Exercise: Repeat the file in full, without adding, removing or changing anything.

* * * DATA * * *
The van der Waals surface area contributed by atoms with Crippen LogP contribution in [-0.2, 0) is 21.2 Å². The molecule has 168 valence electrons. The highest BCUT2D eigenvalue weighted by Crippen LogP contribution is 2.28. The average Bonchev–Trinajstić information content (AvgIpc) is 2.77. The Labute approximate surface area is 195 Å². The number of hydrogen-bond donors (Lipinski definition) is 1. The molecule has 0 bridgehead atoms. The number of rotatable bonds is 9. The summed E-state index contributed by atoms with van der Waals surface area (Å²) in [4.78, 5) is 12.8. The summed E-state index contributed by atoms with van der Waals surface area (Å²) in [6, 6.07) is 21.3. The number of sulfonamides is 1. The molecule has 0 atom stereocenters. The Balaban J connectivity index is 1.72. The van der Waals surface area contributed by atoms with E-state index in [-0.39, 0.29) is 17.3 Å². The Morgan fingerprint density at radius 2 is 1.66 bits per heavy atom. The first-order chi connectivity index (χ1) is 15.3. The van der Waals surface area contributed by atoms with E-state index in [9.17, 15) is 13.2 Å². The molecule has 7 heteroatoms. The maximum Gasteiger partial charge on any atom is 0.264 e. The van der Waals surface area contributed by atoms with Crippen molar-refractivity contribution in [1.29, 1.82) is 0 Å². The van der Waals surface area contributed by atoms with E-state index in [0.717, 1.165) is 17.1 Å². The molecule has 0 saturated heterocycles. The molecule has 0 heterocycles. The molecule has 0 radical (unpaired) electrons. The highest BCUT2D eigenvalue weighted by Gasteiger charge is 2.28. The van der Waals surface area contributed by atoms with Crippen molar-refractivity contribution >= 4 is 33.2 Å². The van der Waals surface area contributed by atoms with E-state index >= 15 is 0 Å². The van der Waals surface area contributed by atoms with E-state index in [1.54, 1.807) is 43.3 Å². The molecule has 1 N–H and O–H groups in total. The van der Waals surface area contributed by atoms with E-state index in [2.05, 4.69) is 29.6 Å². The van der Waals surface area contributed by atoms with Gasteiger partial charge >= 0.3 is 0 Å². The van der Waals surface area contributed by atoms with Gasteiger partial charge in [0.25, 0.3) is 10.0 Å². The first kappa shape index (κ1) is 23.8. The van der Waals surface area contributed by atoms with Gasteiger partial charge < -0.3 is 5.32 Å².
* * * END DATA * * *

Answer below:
The van der Waals surface area contributed by atoms with Crippen LogP contribution in [-0.2, 0) is 21.2 Å². The molecule has 168 valence electrons. The highest BCUT2D eigenvalue weighted by Crippen LogP contribution is 2.28. The average Bonchev–Trinajstić information content (AvgIpc) is 2.77. The Labute approximate surface area is 195 Å². The number of hydrogen-bond donors (Lipinski definition) is 1. The molecule has 0 bridgehead atoms. The number of rotatable bonds is 9. The summed E-state index contributed by atoms with van der Waals surface area (Å²) in [4.78, 5) is 12.8. The summed E-state index contributed by atoms with van der Waals surface area (Å²) in [6, 6.07) is 21.3. The number of sulfonamides is 1. The molecule has 0 atom stereocenters. The Balaban J connectivity index is 1.72. The van der Waals surface area contributed by atoms with E-state index in [-0.39, 0.29) is 17.3 Å². The Morgan fingerprint density at radius 2 is 1.66 bits per heavy atom. The first-order chi connectivity index (χ1) is 15.3. The van der Waals surface area contributed by atoms with E-state index in [9.17, 15) is 13.2 Å². The molecule has 7 heteroatoms. The maximum Gasteiger partial charge on any atom is 0.264 e. The van der Waals surface area contributed by atoms with Crippen molar-refractivity contribution in [1.29, 1.82) is 0 Å². The van der Waals surface area contributed by atoms with E-state index in [0.717, 1.165) is 17.1 Å². The molecule has 0 saturated heterocycles. The molecule has 0 heterocycles. The molecule has 0 radical (unpaired) electrons. The highest BCUT2D eigenvalue weighted by Gasteiger charge is 2.28. The van der Waals surface area contributed by atoms with Crippen molar-refractivity contribution >= 4 is 33.2 Å². The van der Waals surface area contributed by atoms with E-state index >= 15 is 0 Å². The van der Waals surface area contributed by atoms with E-state index in [1.54, 1.807) is 43.3 Å². The molecule has 1 N–H and O–H groups in total. The van der Waals surface area contributed by atoms with E-state index in [2.05, 4.69) is 29.6 Å². The van der Waals surface area contributed by atoms with Gasteiger partial charge >= 0.3 is 0 Å². The van der Waals surface area contributed by atoms with Gasteiger partial charge in [0.25, 0.3) is 10.0 Å². The first kappa shape index (κ1) is 23.8. The van der Waals surface area contributed by atoms with Gasteiger partial charge < -0.3 is 5.32 Å².